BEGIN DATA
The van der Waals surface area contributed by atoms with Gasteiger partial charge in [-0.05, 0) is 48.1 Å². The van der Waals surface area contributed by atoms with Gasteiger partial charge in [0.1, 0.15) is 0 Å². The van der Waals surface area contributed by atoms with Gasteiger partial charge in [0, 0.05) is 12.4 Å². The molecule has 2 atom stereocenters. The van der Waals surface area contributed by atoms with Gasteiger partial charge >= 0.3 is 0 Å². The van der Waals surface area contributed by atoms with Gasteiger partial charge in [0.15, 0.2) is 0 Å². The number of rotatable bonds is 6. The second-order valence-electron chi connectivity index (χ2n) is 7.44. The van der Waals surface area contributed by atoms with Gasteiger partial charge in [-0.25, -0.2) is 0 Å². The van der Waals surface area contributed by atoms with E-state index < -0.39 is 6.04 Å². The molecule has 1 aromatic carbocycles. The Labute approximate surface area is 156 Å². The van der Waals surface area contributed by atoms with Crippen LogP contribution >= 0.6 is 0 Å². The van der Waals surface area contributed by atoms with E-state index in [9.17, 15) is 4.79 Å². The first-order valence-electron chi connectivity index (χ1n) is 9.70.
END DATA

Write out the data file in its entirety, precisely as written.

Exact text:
The van der Waals surface area contributed by atoms with Gasteiger partial charge in [-0.05, 0) is 48.1 Å². The van der Waals surface area contributed by atoms with Gasteiger partial charge in [0.1, 0.15) is 0 Å². The van der Waals surface area contributed by atoms with Gasteiger partial charge in [0, 0.05) is 12.4 Å². The molecule has 2 atom stereocenters. The van der Waals surface area contributed by atoms with Gasteiger partial charge >= 0.3 is 0 Å². The van der Waals surface area contributed by atoms with Gasteiger partial charge in [0.15, 0.2) is 0 Å². The number of rotatable bonds is 6. The second-order valence-electron chi connectivity index (χ2n) is 7.44. The van der Waals surface area contributed by atoms with Gasteiger partial charge in [-0.25, -0.2) is 0 Å². The van der Waals surface area contributed by atoms with E-state index < -0.39 is 6.04 Å². The molecule has 1 aromatic carbocycles. The Labute approximate surface area is 156 Å². The van der Waals surface area contributed by atoms with Crippen LogP contribution >= 0.6 is 0 Å². The van der Waals surface area contributed by atoms with E-state index in [9.17, 15) is 4.79 Å². The first-order valence-electron chi connectivity index (χ1n) is 9.70.